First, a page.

Submissions are now open for The 1701 Project!
For this round of publication, we’re looking for non-fiction work of any length which in some way contributes to our mission (outlined below) and participates in anti-racist thought. Historical essays are welcome, as well as work which follows a less traditional format.
Submissions will close midnight on January 2, 2022. Please submit your works through this Google form: https://forms.gle/25Fr7twV7Gm3DDeh9
The 1701 Project is a venture led by The Yale Historical Review (YHR) that analyzes our university’s and our nation’s racist histories. Although not affiliated with The 1619 Project, we draw inspiration from Nikole Hannah-Jones and her colleagues’ examination of slavery’s legacies in the New York Times. In June 2020, we launched an ongoing program at the YHR, providing a space for repressed narratives at Yale and beyond.
We recognize and regret the ways in which American historical accounts and education have failed the Black community by neglecting—even refusing—to tell their stories. History has too often been told by and for those of privilege. Much work remains to be done to publish the words of those who have been marginalized and silenced.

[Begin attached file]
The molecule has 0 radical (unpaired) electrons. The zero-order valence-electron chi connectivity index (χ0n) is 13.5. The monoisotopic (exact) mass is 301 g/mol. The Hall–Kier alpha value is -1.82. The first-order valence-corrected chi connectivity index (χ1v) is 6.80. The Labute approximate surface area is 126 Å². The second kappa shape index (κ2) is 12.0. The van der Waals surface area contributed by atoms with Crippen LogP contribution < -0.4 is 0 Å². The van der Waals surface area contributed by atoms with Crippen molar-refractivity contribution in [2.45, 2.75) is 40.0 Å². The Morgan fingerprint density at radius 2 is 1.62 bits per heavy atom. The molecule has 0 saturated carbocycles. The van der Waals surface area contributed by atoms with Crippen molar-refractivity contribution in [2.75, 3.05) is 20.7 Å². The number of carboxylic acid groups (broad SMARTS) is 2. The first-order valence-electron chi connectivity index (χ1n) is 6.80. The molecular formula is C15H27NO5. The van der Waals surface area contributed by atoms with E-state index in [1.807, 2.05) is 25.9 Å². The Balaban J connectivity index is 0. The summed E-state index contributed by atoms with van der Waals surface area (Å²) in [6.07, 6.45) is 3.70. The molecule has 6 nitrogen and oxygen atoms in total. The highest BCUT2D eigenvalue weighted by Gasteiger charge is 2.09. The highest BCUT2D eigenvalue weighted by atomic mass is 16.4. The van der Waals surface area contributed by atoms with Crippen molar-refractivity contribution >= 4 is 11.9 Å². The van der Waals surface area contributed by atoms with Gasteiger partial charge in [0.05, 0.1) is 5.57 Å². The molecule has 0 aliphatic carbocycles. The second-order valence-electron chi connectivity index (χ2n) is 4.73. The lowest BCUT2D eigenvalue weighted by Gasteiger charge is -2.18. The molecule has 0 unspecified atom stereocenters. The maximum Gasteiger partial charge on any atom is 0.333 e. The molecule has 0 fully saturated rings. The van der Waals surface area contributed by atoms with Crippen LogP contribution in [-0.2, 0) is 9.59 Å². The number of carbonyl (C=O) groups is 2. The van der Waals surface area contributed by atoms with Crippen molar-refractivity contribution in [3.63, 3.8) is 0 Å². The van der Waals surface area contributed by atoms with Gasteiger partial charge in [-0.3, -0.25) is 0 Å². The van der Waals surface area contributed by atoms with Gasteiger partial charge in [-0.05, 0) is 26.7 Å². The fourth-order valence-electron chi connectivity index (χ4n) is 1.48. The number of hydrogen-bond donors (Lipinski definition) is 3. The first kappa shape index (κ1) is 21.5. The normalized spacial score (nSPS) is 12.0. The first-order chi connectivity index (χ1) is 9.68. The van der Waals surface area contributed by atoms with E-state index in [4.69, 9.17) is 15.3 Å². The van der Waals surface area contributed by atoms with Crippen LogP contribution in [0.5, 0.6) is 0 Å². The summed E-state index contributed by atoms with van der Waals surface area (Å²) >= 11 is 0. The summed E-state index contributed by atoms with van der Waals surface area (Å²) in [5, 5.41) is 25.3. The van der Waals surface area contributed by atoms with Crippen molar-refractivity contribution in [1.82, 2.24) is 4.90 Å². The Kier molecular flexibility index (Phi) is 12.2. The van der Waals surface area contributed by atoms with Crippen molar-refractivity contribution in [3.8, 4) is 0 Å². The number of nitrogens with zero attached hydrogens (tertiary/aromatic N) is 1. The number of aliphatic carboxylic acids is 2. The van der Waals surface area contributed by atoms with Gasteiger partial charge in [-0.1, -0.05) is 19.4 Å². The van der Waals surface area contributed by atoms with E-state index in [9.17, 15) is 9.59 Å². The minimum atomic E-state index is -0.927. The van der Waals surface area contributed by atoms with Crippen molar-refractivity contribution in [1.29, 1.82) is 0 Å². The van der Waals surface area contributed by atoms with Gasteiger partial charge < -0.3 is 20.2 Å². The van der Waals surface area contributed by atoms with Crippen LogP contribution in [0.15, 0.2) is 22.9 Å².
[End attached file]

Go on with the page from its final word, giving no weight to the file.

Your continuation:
However, our outrage and alliance are not enough; we must commit our words to action. As a historical journal, we must assume our particular duty to share forgotten stories with our readers.
We also seek to broaden this discourse beyond New Haven. Indeed, every institution of higher learning has its own troubled past. To extend this conversation across campuses, we have allied with over 20 publications across the country. Above all, we dedicate The 1701 Project and our broader initiative to confronting and connecting our shameful past to the present. Only then can we start to create a better future.